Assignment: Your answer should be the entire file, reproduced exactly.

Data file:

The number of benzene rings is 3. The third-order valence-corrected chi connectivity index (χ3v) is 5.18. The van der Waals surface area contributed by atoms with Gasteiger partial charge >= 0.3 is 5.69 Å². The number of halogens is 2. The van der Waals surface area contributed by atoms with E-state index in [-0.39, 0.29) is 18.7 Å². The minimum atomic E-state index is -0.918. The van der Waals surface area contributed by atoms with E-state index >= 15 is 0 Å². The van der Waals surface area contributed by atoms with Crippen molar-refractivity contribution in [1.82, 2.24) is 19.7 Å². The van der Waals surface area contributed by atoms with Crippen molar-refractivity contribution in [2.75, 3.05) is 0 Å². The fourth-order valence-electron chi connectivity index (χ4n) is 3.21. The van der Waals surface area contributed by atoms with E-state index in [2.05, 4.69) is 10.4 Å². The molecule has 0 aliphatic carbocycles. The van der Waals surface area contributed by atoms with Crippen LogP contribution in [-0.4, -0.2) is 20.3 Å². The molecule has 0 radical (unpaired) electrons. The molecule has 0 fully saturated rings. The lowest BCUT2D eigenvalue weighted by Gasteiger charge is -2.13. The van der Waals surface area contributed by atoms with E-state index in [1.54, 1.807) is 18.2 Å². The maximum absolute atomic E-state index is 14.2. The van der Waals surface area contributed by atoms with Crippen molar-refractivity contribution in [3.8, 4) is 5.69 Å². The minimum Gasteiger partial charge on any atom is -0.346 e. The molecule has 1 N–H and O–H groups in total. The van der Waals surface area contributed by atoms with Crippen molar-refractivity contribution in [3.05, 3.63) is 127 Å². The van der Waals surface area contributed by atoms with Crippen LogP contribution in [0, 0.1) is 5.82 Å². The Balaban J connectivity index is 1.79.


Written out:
The number of benzene rings is 3. The third-order valence-corrected chi connectivity index (χ3v) is 5.18. The van der Waals surface area contributed by atoms with Gasteiger partial charge >= 0.3 is 5.69 Å². The number of halogens is 2. The van der Waals surface area contributed by atoms with E-state index in [-0.39, 0.29) is 18.7 Å². The minimum atomic E-state index is -0.918. The van der Waals surface area contributed by atoms with E-state index >= 15 is 0 Å². The van der Waals surface area contributed by atoms with Crippen molar-refractivity contribution in [1.82, 2.24) is 19.7 Å². The van der Waals surface area contributed by atoms with Crippen molar-refractivity contribution in [2.75, 3.05) is 0 Å². The fourth-order valence-electron chi connectivity index (χ4n) is 3.21. The van der Waals surface area contributed by atoms with E-state index in [2.05, 4.69) is 10.4 Å². The molecule has 0 aliphatic carbocycles. The van der Waals surface area contributed by atoms with Crippen LogP contribution in [-0.4, -0.2) is 20.3 Å². The molecule has 0 radical (unpaired) electrons. The molecule has 0 fully saturated rings. The lowest BCUT2D eigenvalue weighted by Gasteiger charge is -2.13. The van der Waals surface area contributed by atoms with E-state index in [1.54, 1.807) is 18.2 Å². The maximum absolute atomic E-state index is 14.2. The van der Waals surface area contributed by atoms with Crippen molar-refractivity contribution in [3.8, 4) is 5.69 Å². The minimum Gasteiger partial charge on any atom is -0.346 e. The molecule has 1 N–H and O–H groups in total. The van der Waals surface area contributed by atoms with Crippen molar-refractivity contribution in [3.05, 3.63) is 127 Å². The van der Waals surface area contributed by atoms with Crippen LogP contribution in [0, 0.1) is 5.82 Å². The Balaban J connectivity index is 1.79.